Afro-Pedagogy: The Poetry of Race and Privilege

You should know that this was not the “race unit” of the intro to theoretical reading (officially “The Pursuits of English”) course I co-teach. On the first day of class, I worked with students in my section to develop a more nuanced reading of Jay-Z’s “99 Problems” that moved beyond a sexist/not sexist discussion of the lyrics. When we read Barthes’ “Death of the Author,” we used a poem by the bi-racial poet Ross Gay to think about how we read a poem called “Pulled Over in Short Hills, NJ 8:00 am” when we don’t know who the author is. In fact, we were actually talking about New Historicism for this unit, and our primary texts came from Lucille Clifton and Langston Hughes. This is not just true about race. We’ve been thinking about Queer Theory long before our unit on it that we’ll start next week with Kiss of the Spider Woman. We read Sedgewick with Sense and Sensibility and consider the Sapphic tension in Emily Dickinson’s poetry.

You should also know that as much as I loved“When Your (Brown) Body” and wanted my students to read it, I wasn’t sure if teaching it was actually a good idea. It’s not just that I happen to adore Tressie and so was worried about appearing biased towards her argument but that it’s such a provocative piece that I wasn’t sure it would be productive in the classroom.

In this instance, I’m the choir and Tressie is the preacher, but there’s a fine line between teaching critical analysis and proselytizing and I am loath to cross it.

But since the loose theme of the class is “the body” and we had already decided to teach Lucille Clifton, it actually made sense to at least consider adding her essay to our syllabus. In addition to its argument, it’s rhetorically interesting, and I thought my students might see in this essay a useful strategy they could adapt for their own writing. It’s difficult to build an argument with personal anecdotes, but this essay is a good example of how that can work.

The main thing, however, was this: As much as I love Hughes and Clifton and enjoy teaching them whenever I can, they keep race and bodies at a safe remove from how people of color move through the world. Hughes feels so historical and “canonical” at this point and Clifton uplifts, and while we know in theory this uplifting is born of pain, it’s all too easy to forget that poems like “homage to my hips” or “won’t you celebrate with me” reflect racist, sexist systems. Appiah and McMillan Cottom, I hoped, would provide a lens through which to read those works that demanded a more nuanced, analytical response to their poems.

My colleague suggested Appiah immediately and after thinking about it for a few months, I sent him Tressie’s piece and asked if he thought it would be useful. His reply was an immediate and decisive “yes!”
The unit ended up being:

Kwame Anthony Appiah—“Race”
Lucille Clifton—Selected Poems
Langston Hughes—Selected Poems
Audre Lorde—“On the Uses of Anger”
Tressie McMillan Cottom—“When Your (Brown) Body is a (White) Wonderland”

My colleague thoughts students needed background, so we posted these youtube links to give them some context for McMillan Cottom’s piece:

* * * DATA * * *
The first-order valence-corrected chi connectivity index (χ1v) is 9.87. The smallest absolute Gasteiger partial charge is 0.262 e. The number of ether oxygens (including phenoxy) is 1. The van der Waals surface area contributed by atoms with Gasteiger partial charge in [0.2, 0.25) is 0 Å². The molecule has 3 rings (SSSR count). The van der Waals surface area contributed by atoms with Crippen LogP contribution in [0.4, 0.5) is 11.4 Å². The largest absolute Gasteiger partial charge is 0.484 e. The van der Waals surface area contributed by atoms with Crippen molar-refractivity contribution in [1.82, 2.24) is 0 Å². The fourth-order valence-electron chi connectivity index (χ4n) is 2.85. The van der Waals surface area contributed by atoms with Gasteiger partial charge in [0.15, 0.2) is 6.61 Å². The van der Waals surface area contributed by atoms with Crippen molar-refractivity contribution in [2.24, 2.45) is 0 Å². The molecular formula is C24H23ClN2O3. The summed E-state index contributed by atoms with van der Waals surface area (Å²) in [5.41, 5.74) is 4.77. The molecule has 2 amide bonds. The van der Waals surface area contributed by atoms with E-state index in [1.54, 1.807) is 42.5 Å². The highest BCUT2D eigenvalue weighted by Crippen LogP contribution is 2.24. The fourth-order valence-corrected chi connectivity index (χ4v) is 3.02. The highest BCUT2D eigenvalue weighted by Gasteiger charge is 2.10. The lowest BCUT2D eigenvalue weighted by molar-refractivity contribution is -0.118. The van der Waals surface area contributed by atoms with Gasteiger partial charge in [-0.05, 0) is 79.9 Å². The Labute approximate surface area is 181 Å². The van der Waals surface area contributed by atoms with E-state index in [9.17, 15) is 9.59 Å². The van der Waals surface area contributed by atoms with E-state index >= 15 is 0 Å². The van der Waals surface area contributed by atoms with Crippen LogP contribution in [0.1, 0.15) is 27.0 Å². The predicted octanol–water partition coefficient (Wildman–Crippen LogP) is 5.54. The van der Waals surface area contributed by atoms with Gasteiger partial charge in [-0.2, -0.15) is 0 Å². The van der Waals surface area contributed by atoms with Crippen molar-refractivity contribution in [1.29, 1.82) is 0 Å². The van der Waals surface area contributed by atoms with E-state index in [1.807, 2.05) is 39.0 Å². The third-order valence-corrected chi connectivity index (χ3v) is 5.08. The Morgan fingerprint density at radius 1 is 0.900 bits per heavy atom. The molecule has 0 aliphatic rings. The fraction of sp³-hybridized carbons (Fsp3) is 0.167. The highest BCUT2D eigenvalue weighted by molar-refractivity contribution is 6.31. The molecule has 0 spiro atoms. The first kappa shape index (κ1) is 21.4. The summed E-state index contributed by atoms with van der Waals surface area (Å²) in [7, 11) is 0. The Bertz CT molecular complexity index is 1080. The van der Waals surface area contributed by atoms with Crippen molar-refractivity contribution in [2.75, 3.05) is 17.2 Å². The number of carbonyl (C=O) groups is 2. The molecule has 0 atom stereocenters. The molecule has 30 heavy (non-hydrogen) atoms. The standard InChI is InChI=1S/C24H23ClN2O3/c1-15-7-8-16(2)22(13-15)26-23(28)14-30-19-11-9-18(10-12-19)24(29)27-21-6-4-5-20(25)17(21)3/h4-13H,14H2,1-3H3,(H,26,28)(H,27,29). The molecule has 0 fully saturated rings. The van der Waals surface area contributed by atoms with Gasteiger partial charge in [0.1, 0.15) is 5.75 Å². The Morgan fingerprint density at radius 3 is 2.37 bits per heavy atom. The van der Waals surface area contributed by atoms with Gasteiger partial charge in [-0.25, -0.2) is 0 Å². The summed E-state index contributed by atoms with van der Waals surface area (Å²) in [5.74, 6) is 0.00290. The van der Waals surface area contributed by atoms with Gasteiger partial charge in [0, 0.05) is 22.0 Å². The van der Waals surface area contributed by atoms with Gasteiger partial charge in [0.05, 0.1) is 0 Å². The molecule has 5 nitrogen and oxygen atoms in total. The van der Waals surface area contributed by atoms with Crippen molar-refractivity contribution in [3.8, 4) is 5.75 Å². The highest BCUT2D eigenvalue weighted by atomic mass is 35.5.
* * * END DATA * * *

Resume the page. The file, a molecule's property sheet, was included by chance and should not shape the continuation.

The Miley Cyrus VMA Performance (video removed)

Azz Everywhere: How Bounce Music Hit Big Time
http://www.fuse.tv/2013/10/big-freedia-bounce-music-history-twerking

Big Freedia The Queen Diva

We did not watch them in class.

We spent the first week on Appiah and Hughes and the second week on Clifton, Lorde, and McMillan Cottom.

I’m not going to talk specifically about my students’ work with these texts (even if I don’t name them, I don’t want them to feel they are the subject of this post as it might make them feel they need to perform something in the classroom), but the intersection of these texts demanded that I develop a new strategy to help my students think critically about all texts in general and texts that point to race and racism specifically. I had to think carefully about how to frame this as an exercise in literary criticism and not simply a consciousness-raising session. So I lead with the literature, returned to the literature, and asked my students to write their responses to the class discussion.

The thing is, you can’t talk about race and racism in a university classroom without raising something. I know this on some level, but initially I wasn’t paying too much attention to this truth. But the raising of something or other required something. I realized I needed to articulate some of what might hinder a careful consideration of a painful and complicated topic. On the final day of the unit, after having the class listen to and write short reflections on Clifton’s “what the mirror said,” I put up six points of clarification about privilege and then asked the class to consider the core question (#7 below) in the context of how we read Clifton. In other words, I wanted us to think about how we respond to all of these women of color.

Using Power Point (because that’s just how fancy I am), I put up the following:

1. You can benefit from the privilege that comes with your race/ethnicity, sexuality and class and still have a pretty difficult time of it. In other words, being white, middle or upper middle class and heterosexual, or a man (or all of these things at once!) doesn’t mean your life is a bed of thorn-free roses.

2. It’s a hard truth, but, as Appiah reminds us, race is used as a way to make hierarchies and hierarchies mean that some people are considered more valuable than others. It can be disconcerting to live with the fact that you benefit from a system you had no part in creating.